Please Note: This article is written for users of the following Microsoft Excel versions: 97, 2000, 2002, and 2003. If you are using a later version (Excel 2007 or later), this tip may not work for you. For a version of this tip written specifically for later versions of Excel, click here: Adding Ordinal Notation to Dates.

Adding Ordinal Notation to Dates

by Allen Wyatt
(last updated August 1, 2015)

1

When developing a workbook, you may have a need to place suffixes such as "st, nd, rd, or th" at the end of dates, as in "9th March." Unfortunately, there is no way to do this using the built-in date formats you can apply to individual cells. You can create custom formats for each of the four suffix types, if desired, but they would have to be applied individually based on the contents of the cell itself.

The only other option is to use some sort of conversion formula. These are easy enough to put together, but the resulting cell will not contain a true Excel date, but text. This precludes the cell contents from being used in other date-related functions. The following is an example of the type of conversion formula you can use:

=DAY(A1)&IF(OR(DAY(A1)={1,2,3,21,22,23,31}),
CHOOSE(1*RIGHT(DAY(A1),1),"st","nd ","rd "),"th")
&TEXT(A1,"mmmm, yyyy")

There are others, but they all essentially do the same thing—pull the various parts of a date apart and put them back together with the proper suffix.

If you prefer, you can also create a macro function that would return a properly formatted date, with the ordinal suffix. The following is one such macro:

Function OrdinalDate(myDate As Date)
    Dim dDate As Integer
    Dim dText As String
    Dim mDate As Integer
    Dim mmmText As String

    dDate = Day(myDate)
    mDate = Month(myDate)

    Select Case dDate
        Case 1: dText = "st"
        Case 2: dText = "nd"
        Case 3: dText = "rd"
        Case 21: dText = "st"
        Case 22: dText = "nd"
        Case 23: dText = "rd"
        Case 31: dText = "st"
        Case Else: dText = "th"
    End Select

    Select Case mDate
        Case 1: mmmText = " January"
        Case 2: mmmText = " February"
        Case 3: mmmText = " March"
        Case 4: mmmText = " April"
        Case 5: mmmText = " May"
        Case 6: mmmText = " June"
        Case 7: mmmText = " July"
        Case 8: mmmText = " August"
        Case 9: mmmText = " September"
        Case 10: mmmText = " October"
        Case 11: mmmText = " November"
        Case 12: mmmText = " December"
    End Select

    OrdinalDate = dDate & dText & mmmText
End Function

You use the macro by simply invoking it within a cell formula. For example, if you have a date stored in cell B7, you can use the following in any other cell:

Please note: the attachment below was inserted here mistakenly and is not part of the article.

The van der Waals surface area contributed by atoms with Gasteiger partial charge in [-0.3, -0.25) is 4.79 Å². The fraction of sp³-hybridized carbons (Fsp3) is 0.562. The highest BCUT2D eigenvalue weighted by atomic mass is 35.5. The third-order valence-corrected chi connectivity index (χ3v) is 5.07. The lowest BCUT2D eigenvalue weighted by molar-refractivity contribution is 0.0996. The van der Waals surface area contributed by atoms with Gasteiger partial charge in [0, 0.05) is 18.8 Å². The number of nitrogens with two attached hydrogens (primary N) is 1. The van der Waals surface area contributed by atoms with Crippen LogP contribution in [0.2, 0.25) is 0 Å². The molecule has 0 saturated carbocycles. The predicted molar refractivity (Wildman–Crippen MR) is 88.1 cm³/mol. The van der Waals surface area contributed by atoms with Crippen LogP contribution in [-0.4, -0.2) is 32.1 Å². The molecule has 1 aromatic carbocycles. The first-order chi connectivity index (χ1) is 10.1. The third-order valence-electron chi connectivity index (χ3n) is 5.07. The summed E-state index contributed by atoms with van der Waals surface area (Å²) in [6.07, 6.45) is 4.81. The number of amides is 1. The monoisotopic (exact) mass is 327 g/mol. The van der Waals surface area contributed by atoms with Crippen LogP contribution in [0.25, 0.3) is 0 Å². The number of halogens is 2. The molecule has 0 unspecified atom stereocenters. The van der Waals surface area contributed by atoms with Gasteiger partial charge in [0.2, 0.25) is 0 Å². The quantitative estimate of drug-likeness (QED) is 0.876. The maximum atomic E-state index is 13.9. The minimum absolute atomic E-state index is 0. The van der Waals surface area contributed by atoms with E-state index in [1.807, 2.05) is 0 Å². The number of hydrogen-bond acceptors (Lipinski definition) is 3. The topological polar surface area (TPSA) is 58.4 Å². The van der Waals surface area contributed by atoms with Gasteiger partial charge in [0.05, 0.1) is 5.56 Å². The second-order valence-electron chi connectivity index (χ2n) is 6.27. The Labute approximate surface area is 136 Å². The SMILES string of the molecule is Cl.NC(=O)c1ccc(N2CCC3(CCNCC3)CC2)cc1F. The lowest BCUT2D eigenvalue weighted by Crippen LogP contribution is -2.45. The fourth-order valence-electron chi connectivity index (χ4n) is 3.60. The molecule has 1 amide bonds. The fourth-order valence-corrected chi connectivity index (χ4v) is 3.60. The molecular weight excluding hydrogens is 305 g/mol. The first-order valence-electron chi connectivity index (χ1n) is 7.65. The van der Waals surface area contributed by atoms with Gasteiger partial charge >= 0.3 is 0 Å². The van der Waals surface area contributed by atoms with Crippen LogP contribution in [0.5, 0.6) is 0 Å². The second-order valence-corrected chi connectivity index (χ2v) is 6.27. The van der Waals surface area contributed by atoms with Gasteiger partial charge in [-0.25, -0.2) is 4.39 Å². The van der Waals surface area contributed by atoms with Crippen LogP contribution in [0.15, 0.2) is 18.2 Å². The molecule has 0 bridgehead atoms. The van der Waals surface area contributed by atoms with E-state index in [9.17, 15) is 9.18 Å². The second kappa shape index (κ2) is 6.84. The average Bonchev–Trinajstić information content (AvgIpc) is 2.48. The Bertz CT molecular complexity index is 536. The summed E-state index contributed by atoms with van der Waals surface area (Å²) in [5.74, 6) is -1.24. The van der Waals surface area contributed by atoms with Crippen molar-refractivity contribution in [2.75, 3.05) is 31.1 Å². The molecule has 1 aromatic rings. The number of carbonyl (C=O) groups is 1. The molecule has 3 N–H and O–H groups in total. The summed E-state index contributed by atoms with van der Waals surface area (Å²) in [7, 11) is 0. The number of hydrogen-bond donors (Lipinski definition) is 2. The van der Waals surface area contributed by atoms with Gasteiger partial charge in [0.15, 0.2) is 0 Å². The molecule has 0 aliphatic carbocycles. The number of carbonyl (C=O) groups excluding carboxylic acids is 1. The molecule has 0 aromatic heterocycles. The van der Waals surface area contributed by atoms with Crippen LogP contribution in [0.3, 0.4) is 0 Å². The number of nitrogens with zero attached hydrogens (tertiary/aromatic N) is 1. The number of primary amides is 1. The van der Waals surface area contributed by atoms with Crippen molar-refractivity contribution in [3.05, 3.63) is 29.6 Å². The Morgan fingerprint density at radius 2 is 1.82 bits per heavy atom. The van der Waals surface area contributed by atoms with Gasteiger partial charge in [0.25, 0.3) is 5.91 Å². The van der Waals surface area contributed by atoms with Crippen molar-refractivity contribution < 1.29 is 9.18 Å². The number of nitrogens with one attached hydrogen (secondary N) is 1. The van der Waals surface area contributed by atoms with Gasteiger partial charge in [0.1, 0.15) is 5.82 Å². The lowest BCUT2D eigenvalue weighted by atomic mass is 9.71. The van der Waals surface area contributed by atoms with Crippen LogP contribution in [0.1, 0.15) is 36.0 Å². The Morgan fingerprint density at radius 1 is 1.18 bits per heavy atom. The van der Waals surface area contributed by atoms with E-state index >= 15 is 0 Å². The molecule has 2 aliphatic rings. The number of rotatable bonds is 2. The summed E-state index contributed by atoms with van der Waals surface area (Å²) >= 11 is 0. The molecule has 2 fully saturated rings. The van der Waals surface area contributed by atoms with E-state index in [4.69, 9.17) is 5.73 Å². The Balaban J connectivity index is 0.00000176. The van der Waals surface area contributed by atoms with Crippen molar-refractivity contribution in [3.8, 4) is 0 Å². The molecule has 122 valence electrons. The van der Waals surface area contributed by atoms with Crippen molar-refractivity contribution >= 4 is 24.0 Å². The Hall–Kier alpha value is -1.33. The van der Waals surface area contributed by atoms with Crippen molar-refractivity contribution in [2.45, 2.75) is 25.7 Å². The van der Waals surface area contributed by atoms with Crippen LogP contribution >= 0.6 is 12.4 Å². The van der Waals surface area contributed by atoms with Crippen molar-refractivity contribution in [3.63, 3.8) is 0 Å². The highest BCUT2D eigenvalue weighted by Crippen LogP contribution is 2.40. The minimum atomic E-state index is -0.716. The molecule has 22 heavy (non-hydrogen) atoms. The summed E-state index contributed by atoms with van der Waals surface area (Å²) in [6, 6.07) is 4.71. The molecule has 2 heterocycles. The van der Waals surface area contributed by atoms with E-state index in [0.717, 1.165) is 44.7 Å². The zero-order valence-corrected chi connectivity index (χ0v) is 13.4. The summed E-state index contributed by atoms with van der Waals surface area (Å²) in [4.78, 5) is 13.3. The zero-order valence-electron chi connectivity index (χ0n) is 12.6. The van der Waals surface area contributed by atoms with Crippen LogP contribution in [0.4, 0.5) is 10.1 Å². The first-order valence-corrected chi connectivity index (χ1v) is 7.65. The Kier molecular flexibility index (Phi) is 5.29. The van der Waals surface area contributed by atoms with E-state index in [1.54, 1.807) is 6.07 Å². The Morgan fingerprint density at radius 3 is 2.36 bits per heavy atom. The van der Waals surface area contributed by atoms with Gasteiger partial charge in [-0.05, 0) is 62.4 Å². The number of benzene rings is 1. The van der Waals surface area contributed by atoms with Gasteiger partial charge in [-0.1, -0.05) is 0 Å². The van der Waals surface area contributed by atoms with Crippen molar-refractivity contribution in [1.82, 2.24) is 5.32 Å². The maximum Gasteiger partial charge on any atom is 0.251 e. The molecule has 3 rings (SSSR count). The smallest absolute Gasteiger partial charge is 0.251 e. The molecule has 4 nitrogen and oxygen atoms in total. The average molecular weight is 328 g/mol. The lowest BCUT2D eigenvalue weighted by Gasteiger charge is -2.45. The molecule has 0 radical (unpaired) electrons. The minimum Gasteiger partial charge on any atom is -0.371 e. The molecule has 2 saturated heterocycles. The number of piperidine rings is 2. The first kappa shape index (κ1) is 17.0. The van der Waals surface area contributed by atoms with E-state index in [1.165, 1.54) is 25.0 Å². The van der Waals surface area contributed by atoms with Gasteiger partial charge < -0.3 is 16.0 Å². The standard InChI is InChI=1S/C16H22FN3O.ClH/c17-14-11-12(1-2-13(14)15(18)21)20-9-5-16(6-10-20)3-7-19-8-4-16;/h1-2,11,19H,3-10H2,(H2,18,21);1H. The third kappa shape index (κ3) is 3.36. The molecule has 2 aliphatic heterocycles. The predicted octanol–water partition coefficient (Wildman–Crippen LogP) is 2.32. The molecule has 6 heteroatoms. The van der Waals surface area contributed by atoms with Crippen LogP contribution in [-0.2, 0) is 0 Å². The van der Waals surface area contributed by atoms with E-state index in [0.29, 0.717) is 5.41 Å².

=OrdinalDate(B7)

ExcelTips is your source for cost-effective Microsoft Excel training. This tip (2510) applies to Microsoft Excel 97, 2000, 2002, and 2003. You can find a version of this tip for the ribbon interface of Excel (Excel 2007 and later) here: Adding Ordinal Notation to Dates.

Author Bio

Allen Wyatt

With more than 50 non-fiction books and numerous magazine articles to his credit, Allen Wyatt is an internationally recognized author. He  is president of Sharon Parq Associates, a computer and publishing services company. ...

MORE FROM ALLEN

Assigning a Shortcut Key to Styles

Shortcut keys are a great way to apply styles to text in a document. You can easily create a shortcut key assignment for any ...

Discover More

Cropping Graphics

Excel makes it easy to place a graphic in a worksheet. Once there, you may want to chop off a side (or two) of the graphic. ...

Discover More

Summing Digits in a Value

Want to add up all the digits in a given value? It's a bit trickier than it may at first seem.

Discover More

Excel Smarts for Beginners! Featuring the friendly and trusted For Dummies style, this popular guide shows beginners how to get up and running with Excel while also helping more experienced users get comfortable with the newest features. Check out Excel 2013 For Dummies today!

More ExcelTips (menu)

Pulling Initial Letters from a String

When working with names or a different series of words, you may need to pull the initial letters from each word in the ...

Discover More

Excluding Values from Averaging

Calculating an average of a group of numbers is easy. What if you want to exclude a couple of the numbers from the group you ...

Discover More

Averaging a Non-Contiguous Range

Figuring out how to average data that is in a contiguous range of cells is easy. When the data is spread over a group of ...

Discover More
Subscribe

FREE SERVICE: Get tips like this every week in ExcelTips, a free productivity newsletter. Enter your address and click "Subscribe."

View most recent newsletter.

Comments

If you would like to add an image to your comment (not an avatar, but an image to help in making the point of your comment), include the characters [{fig}] in your comment text. You’ll be prompted to upload your image when you submit the comment. Maximum image size is 6Mpixels. Images larger than 600px wide or 1000px tall will be reduced. Up to three images may be included in a comment. All images are subject to review. Commenting privileges may be curtailed if inappropriate images are posted.

What is 9 - 2?

2017-02-24 09:11:22

Ell

This gives the American date version, how do I change this to the other way around?


This Site

Got a version of Excel that uses the menu interface (Excel 97, Excel 2000, Excel 2002, or Excel 2003)? This site is for you! If you use a later version of Excel, visit our ExcelTips site focusing on the ribbon interface.

Newest Tips
Subscribe

FREE SERVICE: Get tips like this every week in ExcelTips, a free productivity newsletter. Enter your address and click "Subscribe."

(Your e-mail address is not shared with anyone, ever.)

View the most recent newsletter.